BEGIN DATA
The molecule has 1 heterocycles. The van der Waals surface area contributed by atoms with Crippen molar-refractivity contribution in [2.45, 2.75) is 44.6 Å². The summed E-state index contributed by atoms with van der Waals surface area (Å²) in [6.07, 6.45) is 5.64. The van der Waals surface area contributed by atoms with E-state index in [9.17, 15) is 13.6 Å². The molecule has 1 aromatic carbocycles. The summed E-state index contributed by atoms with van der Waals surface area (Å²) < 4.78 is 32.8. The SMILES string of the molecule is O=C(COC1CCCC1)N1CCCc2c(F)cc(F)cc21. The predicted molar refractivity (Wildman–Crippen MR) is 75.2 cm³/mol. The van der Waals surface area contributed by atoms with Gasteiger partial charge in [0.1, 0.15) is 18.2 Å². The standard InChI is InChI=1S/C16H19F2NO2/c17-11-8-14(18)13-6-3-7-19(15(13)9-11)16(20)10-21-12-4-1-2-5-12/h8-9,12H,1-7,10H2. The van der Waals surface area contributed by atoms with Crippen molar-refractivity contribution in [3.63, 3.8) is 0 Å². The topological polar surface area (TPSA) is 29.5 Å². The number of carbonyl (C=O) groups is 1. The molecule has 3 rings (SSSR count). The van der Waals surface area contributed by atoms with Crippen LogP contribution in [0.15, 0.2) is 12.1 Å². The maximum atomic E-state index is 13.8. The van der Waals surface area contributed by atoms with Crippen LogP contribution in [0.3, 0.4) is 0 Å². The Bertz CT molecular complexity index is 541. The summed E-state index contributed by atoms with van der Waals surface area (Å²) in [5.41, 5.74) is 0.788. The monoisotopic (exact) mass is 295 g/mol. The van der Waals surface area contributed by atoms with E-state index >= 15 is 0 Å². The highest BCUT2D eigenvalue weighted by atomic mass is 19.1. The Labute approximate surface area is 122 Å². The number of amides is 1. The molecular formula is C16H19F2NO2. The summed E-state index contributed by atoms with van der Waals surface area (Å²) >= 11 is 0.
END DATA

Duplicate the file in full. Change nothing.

The molecule has 1 heterocycles. The van der Waals surface area contributed by atoms with Crippen molar-refractivity contribution in [2.45, 2.75) is 44.6 Å². The summed E-state index contributed by atoms with van der Waals surface area (Å²) in [6.07, 6.45) is 5.64. The van der Waals surface area contributed by atoms with E-state index in [9.17, 15) is 13.6 Å². The molecule has 1 aromatic carbocycles. The summed E-state index contributed by atoms with van der Waals surface area (Å²) < 4.78 is 32.8. The SMILES string of the molecule is O=C(COC1CCCC1)N1CCCc2c(F)cc(F)cc21. The predicted molar refractivity (Wildman–Crippen MR) is 75.2 cm³/mol. The van der Waals surface area contributed by atoms with Gasteiger partial charge in [0.1, 0.15) is 18.2 Å². The standard InChI is InChI=1S/C16H19F2NO2/c17-11-8-14(18)13-6-3-7-19(15(13)9-11)16(20)10-21-12-4-1-2-5-12/h8-9,12H,1-7,10H2. The van der Waals surface area contributed by atoms with Crippen molar-refractivity contribution in [3.63, 3.8) is 0 Å². The topological polar surface area (TPSA) is 29.5 Å². The number of carbonyl (C=O) groups is 1. The molecule has 3 rings (SSSR count). The van der Waals surface area contributed by atoms with Crippen LogP contribution in [0.15, 0.2) is 12.1 Å². The maximum atomic E-state index is 13.8. The van der Waals surface area contributed by atoms with Crippen LogP contribution in [0.3, 0.4) is 0 Å². The Bertz CT molecular complexity index is 541. The summed E-state index contributed by atoms with van der Waals surface area (Å²) in [5.41, 5.74) is 0.788. The monoisotopic (exact) mass is 295 g/mol. The van der Waals surface area contributed by atoms with E-state index >= 15 is 0 Å². The highest BCUT2D eigenvalue weighted by atomic mass is 19.1. The Labute approximate surface area is 122 Å². The number of amides is 1. The molecular formula is C16H19F2NO2. The summed E-state index contributed by atoms with van der Waals surface area (Å²) >= 11 is 0.